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Timothy J. Jacobs Texas A&M University

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Professor in Department of Mechanical Engineering at Texas A&M University. Director of Interdisciplinary Engineering for Undergraduate and Graduate Programs.

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Charles M. Wolf Texas A&M University

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Dr. Charles "Chuck" Wolf is a Professor of Practice in the Zachry Department of Civil and Environmental Engineering at Texas A&M University and Director of Texas A&M's Doctor of Engineering program. He has spent the majority of his career in progressive industry leadership positions from project engineering and management to client development and organizational leadership. He has led teams in the delivery of over $500 million in water infrastructure projects and consulted municipalities and public sector utilities in the development of major capital programs and optimal use of alternative delivery methods to maximize their return on invested capital.

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Abstract

A doctorate that works: Non-traditional populations served on both sides of the Atlantic

The innovation imperative faced by western business and industry, as well as by both non-governmental and governmental organizations is well recognized. Business and governmental leaders, economists and educators have all spoken about this urgency. To that end, the institutions represented by the authors have independently evolved doctoral programs on both sides of the Atlantic, to prepare research-informed and technologically-capable leaders for business, industry, and public service.

Our nations employ an entire continuum of technologically capable people tasked to generate value in their economies. This continuum consists of growing numbers of people ranging from semi-skilled operatives to exceptionally capable engineers, scientists and leaders at the doctoral level. The focus of this paper is at the high end of this continuum and to describe the characteristics of the population targeted and served by the non-traditional doctoral programs. It is hoped that by drawing attention to this growing population and its importance that this will stimulate the development of additional programs that address this critical need.

Educational programs addressing each of the worker groups along the skill continuum are well established, that is, except for those at the doctoral level who wish to pursue and advance their career along technological leadership trajectories in business, industry, and public service. This latter group has not been well served by traditional PhD programs that generally are designed to develop people seeking a career in academia. In the United Kingdom, 98% of the Doctorate graduates are employed in non-academic roles, however the traditional PhD degrees are geared towards preparing researchers for entry into academia. This percentage is similarly high in the USA.

But, what are the characteristics of the unserved population which would benefit from a technologically-focused business and industry doctorate? This paper was generated to present the characteristics of people actually served by three such doctoral programs, each at different institutions, and each at different stages of program development: One in its initial launch year, one operating for over six years and one operating since 1974. • XXX University, a mid-western land grant institution in the USA, has developed and gained both institutional and state approval to offer such a doctorate. In securing such approval, an extensive needs assessment was conducted, and this was followed by a soft-start pilot program. Subsequent to these two activities, a proper first cohort was recruited and enrolled. Each of these steps was carefully documented and the characteristics of each of the students involved were researched. • XXX University, in the UK, is in its 6th year of operation, having recruited 5 cohorts and graduated the first one. The lessons learnt from the employment destinations of that first cohort are insightful for those considering the creation of such programs as well as for industry wishing to recruit doctoral graduates from this University/degree. • XXX University, a western land grant institution in the USA, is in its 45th year of operation with multiple graduates. Its records provide evidence over time as to the characteristics of those who pursue such industry-oriented non-traditional doctoral degrees. The purpose of this paper is to present the characteristics of this new population in order to describe it and to derive information that will be useful in guiding further program development to serve such populations even better in terms of both content and accessibility/delivery methods.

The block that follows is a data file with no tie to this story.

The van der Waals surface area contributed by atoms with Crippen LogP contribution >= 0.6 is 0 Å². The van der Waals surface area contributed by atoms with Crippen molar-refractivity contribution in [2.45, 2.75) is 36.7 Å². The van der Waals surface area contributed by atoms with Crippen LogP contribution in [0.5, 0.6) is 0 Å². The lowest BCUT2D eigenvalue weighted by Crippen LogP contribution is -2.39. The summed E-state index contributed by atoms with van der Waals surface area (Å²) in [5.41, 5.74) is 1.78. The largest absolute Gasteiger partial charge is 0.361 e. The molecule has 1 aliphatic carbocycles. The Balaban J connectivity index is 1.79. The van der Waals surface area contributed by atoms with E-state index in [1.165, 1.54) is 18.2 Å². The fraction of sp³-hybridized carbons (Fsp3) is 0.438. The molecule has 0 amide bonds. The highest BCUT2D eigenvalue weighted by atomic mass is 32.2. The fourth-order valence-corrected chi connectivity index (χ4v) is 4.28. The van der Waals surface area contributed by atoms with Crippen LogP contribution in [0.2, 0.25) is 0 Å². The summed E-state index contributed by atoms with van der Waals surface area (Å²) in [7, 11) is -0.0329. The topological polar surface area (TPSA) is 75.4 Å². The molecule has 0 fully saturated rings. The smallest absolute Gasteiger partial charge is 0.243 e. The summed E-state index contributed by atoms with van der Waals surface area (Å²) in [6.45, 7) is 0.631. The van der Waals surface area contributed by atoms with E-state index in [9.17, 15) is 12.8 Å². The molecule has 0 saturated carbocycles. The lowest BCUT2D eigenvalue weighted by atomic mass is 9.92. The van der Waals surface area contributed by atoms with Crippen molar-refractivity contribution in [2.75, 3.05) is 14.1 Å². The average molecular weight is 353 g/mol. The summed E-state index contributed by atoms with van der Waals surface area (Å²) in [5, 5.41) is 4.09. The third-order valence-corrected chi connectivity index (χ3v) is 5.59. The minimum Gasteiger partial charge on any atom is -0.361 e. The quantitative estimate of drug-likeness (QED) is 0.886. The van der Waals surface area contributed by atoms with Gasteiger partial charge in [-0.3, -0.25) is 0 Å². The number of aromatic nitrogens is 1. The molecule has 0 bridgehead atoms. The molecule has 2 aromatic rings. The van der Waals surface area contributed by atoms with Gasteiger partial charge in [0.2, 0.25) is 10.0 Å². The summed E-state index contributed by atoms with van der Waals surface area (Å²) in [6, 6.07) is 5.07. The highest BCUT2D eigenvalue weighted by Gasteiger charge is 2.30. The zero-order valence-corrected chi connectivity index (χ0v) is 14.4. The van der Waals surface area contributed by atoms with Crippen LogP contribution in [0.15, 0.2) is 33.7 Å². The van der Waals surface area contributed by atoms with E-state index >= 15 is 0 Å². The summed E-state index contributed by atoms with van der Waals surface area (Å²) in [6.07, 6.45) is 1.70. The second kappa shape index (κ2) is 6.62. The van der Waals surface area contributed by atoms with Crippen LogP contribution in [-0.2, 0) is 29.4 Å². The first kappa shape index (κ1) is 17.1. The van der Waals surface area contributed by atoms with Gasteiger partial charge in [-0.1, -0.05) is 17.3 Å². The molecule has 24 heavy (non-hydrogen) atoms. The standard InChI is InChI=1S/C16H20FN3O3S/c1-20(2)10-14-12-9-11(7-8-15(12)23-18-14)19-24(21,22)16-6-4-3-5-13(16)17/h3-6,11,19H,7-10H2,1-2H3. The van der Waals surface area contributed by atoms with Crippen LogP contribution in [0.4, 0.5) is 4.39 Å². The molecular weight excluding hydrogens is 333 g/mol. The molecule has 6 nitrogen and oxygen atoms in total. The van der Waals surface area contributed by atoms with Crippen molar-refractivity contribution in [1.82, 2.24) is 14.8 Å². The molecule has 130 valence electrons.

Among the key characteristics that will be summarized include demographics, age, gender, work experience, employer categories, career goals, specific programmatic goals, barriers to entry into a doctoral program, e.g., residency, and other relevant variables. Subsequently the implications of this population’s characteristics will be presented using the categories of: 1. Content important to build into industry-facing doctoral programs, 2. Delivery methods suitable for enrollees in such programs, 3. Instructional approaches and designs effective in serving such enrollees, 4. Advisement mechanisms and support systems needed to support such enrollees, and, 5. Recruitment strategies to attract the right talent/individuals to the program in order to enhance the capacity of the company/industry/agency where they will find employment OR that is already employing them.

Dyrenfurth, M. J., & Springer, M. L., & Newton, K., & Torres-Sánchez , C., & Jacobs, T. J., & Wolf, C. M. (2020, June), A Doctorate That Works: Nontraditional Populations Served on Both Sides of the Atlantic Paper presented at 2020 ASEE Virtual Annual Conference Content Access, Virtual On line . 10.18260/1-2--33999